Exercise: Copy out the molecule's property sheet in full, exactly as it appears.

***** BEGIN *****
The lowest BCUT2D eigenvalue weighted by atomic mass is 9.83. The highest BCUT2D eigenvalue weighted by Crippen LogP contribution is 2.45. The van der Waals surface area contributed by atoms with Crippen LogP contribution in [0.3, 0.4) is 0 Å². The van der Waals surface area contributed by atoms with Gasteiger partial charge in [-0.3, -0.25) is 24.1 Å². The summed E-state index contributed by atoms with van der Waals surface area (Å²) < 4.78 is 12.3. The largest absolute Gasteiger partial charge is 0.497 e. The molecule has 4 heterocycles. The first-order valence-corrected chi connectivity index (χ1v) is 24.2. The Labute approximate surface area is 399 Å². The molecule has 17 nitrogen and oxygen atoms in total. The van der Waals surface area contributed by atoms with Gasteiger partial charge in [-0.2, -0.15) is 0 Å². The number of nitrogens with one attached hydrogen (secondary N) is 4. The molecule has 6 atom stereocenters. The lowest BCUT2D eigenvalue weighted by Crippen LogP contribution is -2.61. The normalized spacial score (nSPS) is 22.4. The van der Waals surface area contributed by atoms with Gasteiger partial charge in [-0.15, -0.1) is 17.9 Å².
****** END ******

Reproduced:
The lowest BCUT2D eigenvalue weighted by atomic mass is 9.83. The highest BCUT2D eigenvalue weighted by Crippen LogP contribution is 2.45. The van der Waals surface area contributed by atoms with Crippen LogP contribution in [0.3, 0.4) is 0 Å². The van der Waals surface area contributed by atoms with Gasteiger partial charge in [-0.3, -0.25) is 24.1 Å². The summed E-state index contributed by atoms with van der Waals surface area (Å²) < 4.78 is 12.3. The largest absolute Gasteiger partial charge is 0.497 e. The molecule has 4 heterocycles. The first-order valence-corrected chi connectivity index (χ1v) is 24.2. The Labute approximate surface area is 399 Å². The molecule has 17 nitrogen and oxygen atoms in total. The van der Waals surface area contributed by atoms with Gasteiger partial charge in [-0.2, -0.15) is 0 Å². The number of nitrogens with one attached hydrogen (secondary N) is 4. The molecule has 6 atom stereocenters. The lowest BCUT2D eigenvalue weighted by Crippen LogP contribution is -2.61. The normalized spacial score (nSPS) is 22.4. The van der Waals surface area contributed by atoms with Gasteiger partial charge in [-0.15, -0.1) is 17.9 Å².